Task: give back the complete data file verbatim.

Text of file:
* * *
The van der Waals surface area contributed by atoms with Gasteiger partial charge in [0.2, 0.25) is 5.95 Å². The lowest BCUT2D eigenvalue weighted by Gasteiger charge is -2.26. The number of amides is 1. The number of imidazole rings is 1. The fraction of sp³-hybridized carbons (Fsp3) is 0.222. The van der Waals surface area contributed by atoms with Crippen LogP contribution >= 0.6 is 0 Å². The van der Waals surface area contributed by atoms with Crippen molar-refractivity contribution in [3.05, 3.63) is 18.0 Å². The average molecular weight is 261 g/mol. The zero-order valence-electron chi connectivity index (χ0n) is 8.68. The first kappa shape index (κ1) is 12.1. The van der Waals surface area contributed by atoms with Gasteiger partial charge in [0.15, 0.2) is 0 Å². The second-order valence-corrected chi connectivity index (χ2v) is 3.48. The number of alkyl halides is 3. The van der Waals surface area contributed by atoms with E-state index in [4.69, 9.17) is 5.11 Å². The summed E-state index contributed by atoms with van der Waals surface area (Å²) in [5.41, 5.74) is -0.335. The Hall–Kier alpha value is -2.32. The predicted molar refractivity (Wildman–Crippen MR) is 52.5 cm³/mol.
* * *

The van der Waals surface area contributed by atoms with Gasteiger partial charge in [0.2, 0.25) is 5.95 Å². The lowest BCUT2D eigenvalue weighted by Gasteiger charge is -2.26. The number of amides is 1. The number of imidazole rings is 1. The fraction of sp³-hybridized carbons (Fsp3) is 0.222. The van der Waals surface area contributed by atoms with Crippen LogP contribution >= 0.6 is 0 Å². The van der Waals surface area contributed by atoms with Crippen molar-refractivity contribution in [3.05, 3.63) is 18.0 Å². The average molecular weight is 261 g/mol. The zero-order valence-electron chi connectivity index (χ0n) is 8.68. The first kappa shape index (κ1) is 12.1. The van der Waals surface area contributed by atoms with Gasteiger partial charge in [0.15, 0.2) is 0 Å². The second-order valence-corrected chi connectivity index (χ2v) is 3.48. The number of alkyl halides is 3. The van der Waals surface area contributed by atoms with E-state index in [4.69, 9.17) is 5.11 Å². The summed E-state index contributed by atoms with van der Waals surface area (Å²) in [5.41, 5.74) is -0.335. The Hall–Kier alpha value is -2.32. The predicted molar refractivity (Wildman–Crippen MR) is 52.5 cm³/mol.